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Suppose that I have already proved some theorem in coq, and later I want to introduce it as a hypothesis in the proof of another theorem. Is there a succinct way to do this?

The need for this typically arises for me when I want to do something like a proof by cases. And I've discovered that one way to do this is to assert the statement of the theorem, and then immediately prove it, but this seems kind of cumbersome. For example I tend to write things like:

Require Import Arith.EqNat.

Definition Decide P := P \/ ~P.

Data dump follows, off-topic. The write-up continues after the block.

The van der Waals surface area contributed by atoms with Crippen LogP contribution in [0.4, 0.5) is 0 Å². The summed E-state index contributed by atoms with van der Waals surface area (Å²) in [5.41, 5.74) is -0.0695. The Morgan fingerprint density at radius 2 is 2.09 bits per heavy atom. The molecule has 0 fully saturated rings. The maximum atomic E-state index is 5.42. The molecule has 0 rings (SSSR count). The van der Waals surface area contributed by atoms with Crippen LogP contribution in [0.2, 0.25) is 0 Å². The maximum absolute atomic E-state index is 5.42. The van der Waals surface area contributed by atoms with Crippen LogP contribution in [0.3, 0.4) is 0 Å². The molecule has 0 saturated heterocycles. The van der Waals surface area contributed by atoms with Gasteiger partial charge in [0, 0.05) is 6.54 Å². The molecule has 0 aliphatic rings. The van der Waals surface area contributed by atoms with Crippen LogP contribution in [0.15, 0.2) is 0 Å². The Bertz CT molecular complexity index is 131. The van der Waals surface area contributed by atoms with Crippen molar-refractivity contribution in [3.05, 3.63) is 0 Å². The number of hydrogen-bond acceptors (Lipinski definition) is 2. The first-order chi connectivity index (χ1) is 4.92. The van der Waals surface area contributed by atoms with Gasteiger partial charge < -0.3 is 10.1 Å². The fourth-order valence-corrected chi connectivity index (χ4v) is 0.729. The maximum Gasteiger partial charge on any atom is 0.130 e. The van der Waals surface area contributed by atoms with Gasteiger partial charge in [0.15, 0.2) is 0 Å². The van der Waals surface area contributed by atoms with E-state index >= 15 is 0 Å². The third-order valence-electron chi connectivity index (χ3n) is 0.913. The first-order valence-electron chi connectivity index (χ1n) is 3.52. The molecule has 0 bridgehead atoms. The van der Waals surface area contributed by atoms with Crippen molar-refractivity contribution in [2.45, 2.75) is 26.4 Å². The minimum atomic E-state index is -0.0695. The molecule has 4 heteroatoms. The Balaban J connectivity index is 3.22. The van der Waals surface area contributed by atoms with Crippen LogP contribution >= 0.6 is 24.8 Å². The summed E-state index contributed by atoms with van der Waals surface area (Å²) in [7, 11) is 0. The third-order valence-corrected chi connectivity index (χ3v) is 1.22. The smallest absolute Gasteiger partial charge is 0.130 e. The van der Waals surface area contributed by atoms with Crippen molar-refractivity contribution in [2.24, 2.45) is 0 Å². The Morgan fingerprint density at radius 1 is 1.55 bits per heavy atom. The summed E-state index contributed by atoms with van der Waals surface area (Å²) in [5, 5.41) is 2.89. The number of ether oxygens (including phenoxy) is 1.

Theorem decide_eq_nat: forall x y: nat, Decide (x = y).
Proof.
  intros x y. remember (beq_nat x y) as b eqn:E. destruct b.
    left. apply beq_nat_eq. assumption.
    right. apply beq_nat_false. symmetry. assumption. Qed.

Theorem silly: forall x y: nat, x = y \/ x <> y.
Proof.
  intros x y.
  assert (Decide (x = y)) as [E|N] by apply decide_eq_nat.
    left. assumption.
    right. assumption. Qed.

But is there an easier way than having to type the whole assert [statement] by apply [theorem] thing?

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1 Answer

up vote 5 down vote accepted

You can use pose proof theorem_name as X., where X is the name you want to introduce.


If you're going to destruct it right away, you can also: destruct (decide_eq_nat x y).

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